Barn Owl Table Manners are Just ... Different
Barn owls swoop down on rodents and swallow them whole – gophers, voles and mice, gone in a few gulps. But how do they keep down all that food? Well, they don’t. In a few stomach-turning steps, they transform the varmints into compact balls of fur and bones known as pellets.
Scarfing down their food whole keeps barn owls moving.
After all, these hungry birds gotta eat and there are lots of little rodents to hunt.
Barn owls need a hole to nest in, and when a tree isn’t available, they’ll use a building. Or an owl box, like this one in California’s Napa Valley. Scientists keep tabs on the owls inside.
Winegrowers invite barn owls to raise their young in the boxes because owls are pest control machines.
I mean, a barn owl family can kill about 3,500 varmints a year. They don’t take ’em all out, but they can make a dent.
They particularly like gophers, like this stunner right here. Their constant tunneling damages roots and irrigation lines.
And then there’s voles, which gnaw on the grapevines.
This 2-week-old owl already has the hang of it. But how the heck does it keep down all that food?
Well, it doesn’t.
Meet the owl pellet.
Check out this furball.
And here’s a jaw. Gnarly!
The secret to turning this into this is its stomach. It has two chambers.
The first one oozes digestive juices, like our stomach. The second one – the gizzard – squeezes the remains with powerful muscles.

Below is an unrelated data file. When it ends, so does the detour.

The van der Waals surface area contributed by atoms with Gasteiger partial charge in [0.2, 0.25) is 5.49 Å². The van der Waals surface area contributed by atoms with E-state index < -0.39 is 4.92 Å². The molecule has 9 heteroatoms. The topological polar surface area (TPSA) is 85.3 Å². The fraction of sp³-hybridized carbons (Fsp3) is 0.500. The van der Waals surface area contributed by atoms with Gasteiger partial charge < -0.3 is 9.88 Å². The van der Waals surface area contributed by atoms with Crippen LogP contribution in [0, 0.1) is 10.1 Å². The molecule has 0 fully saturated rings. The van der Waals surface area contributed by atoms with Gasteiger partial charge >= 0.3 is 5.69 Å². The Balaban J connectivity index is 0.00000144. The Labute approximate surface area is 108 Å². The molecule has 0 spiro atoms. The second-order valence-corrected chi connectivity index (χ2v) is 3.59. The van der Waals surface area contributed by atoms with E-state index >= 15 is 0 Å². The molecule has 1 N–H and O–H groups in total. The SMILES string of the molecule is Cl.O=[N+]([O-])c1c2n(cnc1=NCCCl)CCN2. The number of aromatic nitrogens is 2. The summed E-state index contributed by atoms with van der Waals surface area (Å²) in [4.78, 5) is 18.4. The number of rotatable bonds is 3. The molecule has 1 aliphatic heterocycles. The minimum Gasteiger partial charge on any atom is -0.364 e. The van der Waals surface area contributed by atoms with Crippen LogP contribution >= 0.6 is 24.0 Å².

The fats and proteins get absorbed. The fur and bones become tightly compacted.
After about eight hours in the gizzard, the result is one of these beauties.
For researchers like Laura Echávez, from Cal Poly Humboldt, pellets are forensic evidence.
She carefully dissects them to find out how many pesky gophers and voles the owls took care of.
Laura (off camera): The tail still has skin on it.
This unlucky rodent had a small skull. It could be a vole.
But then she examines the teeth.
Laura (off camera): The teeth are actually looking more like a gopher’s.
They’re kind of circular, surrounded by a white ring of enamel.
And the first and second teeth are joined by a bridge. Classic gopher trademarks.
Laura (off camera): If it’s a gopher, it’s a very young one, because this is on the small side.
Sometimes more than one carcass is crammed into a single pellet.
This one had two gophers.
Winegrowers love barn owls for their prolific appetites. But researchers still don’t know whether vineyards are an ideal place to raise an owl family.
Christian Cortez, a researcher at Cal Poly Humboldt, studies young owls to see how well they’re growing.
After covering their head to calm them down, he takes a drop of blood, and plucks a feather. They will tell him if the owlet is getting enough to eat.
Researchers want to know, do owls have enough open space to hunt in?
And do the toxic chemicals Napa winegrowers sometimes use to kill rodents end up hurting the owls too?
As scientists explore these questions, we’ll find out if barn owls are really getting a good deal.
Hey Deep Peeps. I’m science journalist Maddie Sofia, sitting in for Laura until she returns this fall.
Do you know what makes owls such quiet, deadly hunters? Watch our episode about how owls fly to find out.
Also, check out a wild new show on PBS Terra called “Far Out.” It explores how changes in science, technology and culture are reshaping life on Earth. Tell them Deep Look sent you. Thanks!